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Norwich crop researcher will represent UK at youth agriculture summit in Brazil

PUBLISHED: 15:54 31 May 2019 | UPDATED: 16:04 31 May 2019

Joshua Joyce, a plant researcher at Norwich's John Innes Centre, will represent the UK at the Bayer Youth Ag Summit in Brazil. Picture: John Innes Centre

Joshua Joyce, a plant researcher at Norwich's John Innes Centre, will represent the UK at the Bayer Youth Ag Summit in Brazil. Picture: John Innes Centre

John Innes Centre

A Norwich-based crop researcher will join a global discussion on the challenge of feeding a hungry planet at this year's Bayer Youth Ag Summit in Brazil.

Josh Joyce, a PhD candidate in plant sciences at the John Innes Centre, is one of three UK delegates travelling to South America in November to join representatives from 45 other countries to discuss their ideas on how to improve food security in the context of the UN's sustainable development goals.

As a keen educator researching plant-pest interactions and enhancing plant resistance, Mr Joyce seeks to develop a practical, grass-roots programme which equips schoolchildren with greater knowledge of the food cycle and sustainable consumption.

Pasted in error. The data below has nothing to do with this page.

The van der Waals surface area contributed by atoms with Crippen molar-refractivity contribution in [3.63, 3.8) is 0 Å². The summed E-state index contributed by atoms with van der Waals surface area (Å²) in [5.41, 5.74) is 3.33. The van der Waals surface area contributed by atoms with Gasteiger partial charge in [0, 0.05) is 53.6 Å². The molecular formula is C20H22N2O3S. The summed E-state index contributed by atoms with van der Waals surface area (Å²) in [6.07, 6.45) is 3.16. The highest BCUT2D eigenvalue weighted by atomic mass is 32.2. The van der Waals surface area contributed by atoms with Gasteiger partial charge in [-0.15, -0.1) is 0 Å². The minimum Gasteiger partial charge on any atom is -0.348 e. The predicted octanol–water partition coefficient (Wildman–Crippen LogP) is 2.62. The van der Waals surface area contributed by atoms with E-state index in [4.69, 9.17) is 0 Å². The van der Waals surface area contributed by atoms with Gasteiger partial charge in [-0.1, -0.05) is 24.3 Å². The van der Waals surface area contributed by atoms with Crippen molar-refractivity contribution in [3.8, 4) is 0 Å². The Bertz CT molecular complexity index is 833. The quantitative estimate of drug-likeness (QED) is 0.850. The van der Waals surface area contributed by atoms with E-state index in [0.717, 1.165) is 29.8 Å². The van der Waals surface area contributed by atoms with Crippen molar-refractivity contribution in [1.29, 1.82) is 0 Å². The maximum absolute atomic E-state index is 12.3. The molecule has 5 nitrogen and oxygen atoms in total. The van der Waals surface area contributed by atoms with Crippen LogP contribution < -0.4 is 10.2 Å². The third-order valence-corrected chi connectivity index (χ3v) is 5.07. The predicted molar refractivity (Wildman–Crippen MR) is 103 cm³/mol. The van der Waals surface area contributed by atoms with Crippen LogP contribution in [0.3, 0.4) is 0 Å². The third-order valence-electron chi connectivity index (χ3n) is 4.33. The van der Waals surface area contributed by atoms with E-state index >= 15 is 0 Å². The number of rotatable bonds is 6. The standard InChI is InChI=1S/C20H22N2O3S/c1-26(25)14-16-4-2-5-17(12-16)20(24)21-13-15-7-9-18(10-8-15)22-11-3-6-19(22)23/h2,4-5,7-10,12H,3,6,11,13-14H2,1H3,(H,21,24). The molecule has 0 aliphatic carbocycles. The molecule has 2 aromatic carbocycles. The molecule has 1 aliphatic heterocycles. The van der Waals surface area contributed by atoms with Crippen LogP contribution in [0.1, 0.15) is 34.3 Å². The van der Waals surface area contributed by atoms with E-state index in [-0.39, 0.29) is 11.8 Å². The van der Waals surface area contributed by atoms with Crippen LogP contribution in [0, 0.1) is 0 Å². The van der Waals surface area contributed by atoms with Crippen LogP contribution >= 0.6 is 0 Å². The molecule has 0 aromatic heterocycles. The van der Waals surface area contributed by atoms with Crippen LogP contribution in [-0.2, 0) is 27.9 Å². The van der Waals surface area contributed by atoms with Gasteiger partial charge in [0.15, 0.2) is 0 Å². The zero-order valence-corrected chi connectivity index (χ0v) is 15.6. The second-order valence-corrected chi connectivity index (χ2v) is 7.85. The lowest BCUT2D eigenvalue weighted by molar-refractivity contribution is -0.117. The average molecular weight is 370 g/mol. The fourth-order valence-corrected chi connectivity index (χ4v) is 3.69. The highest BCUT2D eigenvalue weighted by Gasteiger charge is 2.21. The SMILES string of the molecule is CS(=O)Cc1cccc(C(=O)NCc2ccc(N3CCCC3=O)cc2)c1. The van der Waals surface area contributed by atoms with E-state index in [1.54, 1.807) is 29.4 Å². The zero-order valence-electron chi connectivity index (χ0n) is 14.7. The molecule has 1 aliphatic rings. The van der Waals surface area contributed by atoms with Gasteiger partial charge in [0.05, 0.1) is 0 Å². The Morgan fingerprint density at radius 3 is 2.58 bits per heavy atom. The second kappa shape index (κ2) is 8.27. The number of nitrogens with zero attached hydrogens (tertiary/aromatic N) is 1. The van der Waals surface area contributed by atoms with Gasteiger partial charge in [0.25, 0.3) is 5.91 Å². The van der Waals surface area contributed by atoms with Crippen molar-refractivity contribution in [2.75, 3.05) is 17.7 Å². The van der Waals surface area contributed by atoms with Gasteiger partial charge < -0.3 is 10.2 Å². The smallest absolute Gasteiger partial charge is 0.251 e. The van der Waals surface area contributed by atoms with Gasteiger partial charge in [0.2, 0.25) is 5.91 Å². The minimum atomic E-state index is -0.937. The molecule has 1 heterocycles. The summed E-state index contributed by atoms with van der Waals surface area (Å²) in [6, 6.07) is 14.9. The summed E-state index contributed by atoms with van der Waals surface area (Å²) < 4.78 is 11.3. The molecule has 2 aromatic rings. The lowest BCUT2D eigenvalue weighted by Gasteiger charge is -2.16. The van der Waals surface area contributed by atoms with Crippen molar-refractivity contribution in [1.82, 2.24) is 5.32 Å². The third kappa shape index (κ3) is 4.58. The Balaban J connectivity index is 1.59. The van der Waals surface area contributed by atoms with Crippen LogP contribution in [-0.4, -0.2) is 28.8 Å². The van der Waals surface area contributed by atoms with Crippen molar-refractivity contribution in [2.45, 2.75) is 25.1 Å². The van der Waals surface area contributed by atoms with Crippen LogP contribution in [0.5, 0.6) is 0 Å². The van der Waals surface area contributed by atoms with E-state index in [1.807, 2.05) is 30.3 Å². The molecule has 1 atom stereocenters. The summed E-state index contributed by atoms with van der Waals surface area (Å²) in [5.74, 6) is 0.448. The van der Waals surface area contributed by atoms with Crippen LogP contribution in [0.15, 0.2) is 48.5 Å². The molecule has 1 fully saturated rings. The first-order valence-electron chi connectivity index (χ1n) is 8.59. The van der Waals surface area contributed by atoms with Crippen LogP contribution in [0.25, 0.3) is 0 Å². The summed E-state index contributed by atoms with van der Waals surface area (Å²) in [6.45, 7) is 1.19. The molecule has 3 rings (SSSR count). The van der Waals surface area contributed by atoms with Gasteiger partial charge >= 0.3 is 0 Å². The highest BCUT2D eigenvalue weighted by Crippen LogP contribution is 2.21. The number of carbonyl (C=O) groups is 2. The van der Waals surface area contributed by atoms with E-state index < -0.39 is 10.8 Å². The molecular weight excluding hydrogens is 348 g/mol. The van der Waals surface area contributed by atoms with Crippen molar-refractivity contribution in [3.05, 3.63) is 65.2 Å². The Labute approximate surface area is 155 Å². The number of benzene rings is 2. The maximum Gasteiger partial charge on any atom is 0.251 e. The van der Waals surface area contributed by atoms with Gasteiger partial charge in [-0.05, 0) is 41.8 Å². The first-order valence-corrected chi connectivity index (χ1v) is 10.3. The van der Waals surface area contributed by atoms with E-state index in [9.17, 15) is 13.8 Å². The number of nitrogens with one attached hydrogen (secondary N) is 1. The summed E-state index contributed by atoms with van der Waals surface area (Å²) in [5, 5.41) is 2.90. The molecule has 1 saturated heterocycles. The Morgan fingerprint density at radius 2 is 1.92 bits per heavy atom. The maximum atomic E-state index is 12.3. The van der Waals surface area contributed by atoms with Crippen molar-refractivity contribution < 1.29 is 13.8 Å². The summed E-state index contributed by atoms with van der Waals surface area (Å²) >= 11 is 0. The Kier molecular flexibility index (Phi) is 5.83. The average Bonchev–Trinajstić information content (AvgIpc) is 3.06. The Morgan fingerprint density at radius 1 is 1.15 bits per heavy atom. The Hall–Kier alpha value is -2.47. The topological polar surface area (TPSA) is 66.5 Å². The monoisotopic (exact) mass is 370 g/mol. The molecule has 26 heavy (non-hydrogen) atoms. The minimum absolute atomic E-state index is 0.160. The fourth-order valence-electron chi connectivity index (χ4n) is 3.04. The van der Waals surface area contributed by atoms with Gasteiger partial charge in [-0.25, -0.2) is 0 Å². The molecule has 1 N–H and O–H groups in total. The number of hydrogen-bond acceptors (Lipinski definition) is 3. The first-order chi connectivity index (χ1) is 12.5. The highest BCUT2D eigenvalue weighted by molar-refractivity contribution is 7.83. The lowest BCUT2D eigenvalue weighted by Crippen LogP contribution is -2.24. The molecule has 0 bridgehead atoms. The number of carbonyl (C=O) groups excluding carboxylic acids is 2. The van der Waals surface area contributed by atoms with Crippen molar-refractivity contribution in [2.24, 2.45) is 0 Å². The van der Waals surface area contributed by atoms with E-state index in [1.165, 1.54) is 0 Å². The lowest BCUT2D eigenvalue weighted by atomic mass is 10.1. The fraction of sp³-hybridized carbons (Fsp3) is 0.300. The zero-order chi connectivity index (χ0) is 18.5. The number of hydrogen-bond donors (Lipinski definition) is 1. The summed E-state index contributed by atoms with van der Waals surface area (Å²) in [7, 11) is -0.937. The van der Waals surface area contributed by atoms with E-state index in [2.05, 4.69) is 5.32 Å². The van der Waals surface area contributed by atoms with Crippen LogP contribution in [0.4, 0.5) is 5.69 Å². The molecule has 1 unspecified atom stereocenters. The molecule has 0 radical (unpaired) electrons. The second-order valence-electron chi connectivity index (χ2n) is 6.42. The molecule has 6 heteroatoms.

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The event aims to act as an "idea incubator", equipping young farmers, entrepreneurs and researchers with the skills needed to realise their projects.

The 21-year-old, from Melbourn in Cambridgeshire, said: "It is very exciting, and a great opportunity to contribute to the sustainable development goals in reducing global hunger in our own little way, and to enhance what each of us is doing.

"I think any sort of golden solution is a very optimistic thing to be looking out for, but it is always very clear that when you get people together from diverse backgrounds you are much more powerful, and you come up with ideas that are more rigorous, with more potential. Plus there is a chance to get input from all these other people around the table which will help us refine our ideas.

"I am passionate about science education, and I think there is a lot of great science on food security being done, whether it is at the John Innes Centre or across the world, but a lot of people don't know about it or don't know how to deal with it. Food security is a big goal and when you talk to people they feel helpless - but a lot can be achieved through education."

The 100 delegates at the biennial summit will also hear from expert speakers and participate in field trips to learn more about the agricultural industry in Brazil.

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